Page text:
The final definition achieves the proper relationship between the federal government and states in managing land and water resources. The agencies’ Navigable Waters Protection Rule respects the primary role of states and tribes in managing their own land and water resources. All states have their own protections for waters within their borders and many already regulate more broadly than the federal government. This action gives states and tribes more flexibility in determining how best to manage their land and water resources while protecting the nation’s navigable waters as intended by Congress when it enacted the Clean Water Act.

Despite prior reports, there are no data or tools that can accurately map or quantify the scope of “waters of the United States.” This is the case today, and it was the case in 2014 when the Obama Administration issued its blog titled “Mapping the Truth.” Therefore, any assertions attempting to quantify changes in the scope of waters based on these data sets are far too inaccurate and speculative to be meaningful. While this Administration agrees that the current data and tools are insufficient, we are committed to supporting the development and improvement of the technology needed to map the nation’s aquatic resources.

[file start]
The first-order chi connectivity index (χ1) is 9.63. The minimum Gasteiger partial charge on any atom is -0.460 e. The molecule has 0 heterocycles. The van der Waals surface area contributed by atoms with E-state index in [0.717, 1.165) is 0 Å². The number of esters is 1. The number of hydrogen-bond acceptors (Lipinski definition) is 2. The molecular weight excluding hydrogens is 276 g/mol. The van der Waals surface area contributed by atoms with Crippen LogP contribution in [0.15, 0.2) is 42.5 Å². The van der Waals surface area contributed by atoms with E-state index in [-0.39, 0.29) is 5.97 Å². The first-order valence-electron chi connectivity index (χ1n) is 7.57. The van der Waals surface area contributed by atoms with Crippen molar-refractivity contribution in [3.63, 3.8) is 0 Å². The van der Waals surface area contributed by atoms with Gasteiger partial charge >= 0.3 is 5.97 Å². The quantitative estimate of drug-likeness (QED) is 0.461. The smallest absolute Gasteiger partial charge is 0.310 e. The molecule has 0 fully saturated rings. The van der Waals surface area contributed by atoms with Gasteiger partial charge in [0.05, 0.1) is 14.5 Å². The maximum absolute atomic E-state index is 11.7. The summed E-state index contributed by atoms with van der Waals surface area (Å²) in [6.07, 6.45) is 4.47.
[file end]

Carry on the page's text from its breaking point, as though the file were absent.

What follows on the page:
This final action is informed by robust public outreach and engagement on the Navigable Waters Protection Rule, including pre-proposal engagement that generated more than 6,000 recommendations and approximately 620,000 comments received on the proposal. The final definition balances the input the agencies received from a wide range of stakeholders.

More information, including a pre-publication version of the Federal Register notice and fact sheets, is available at: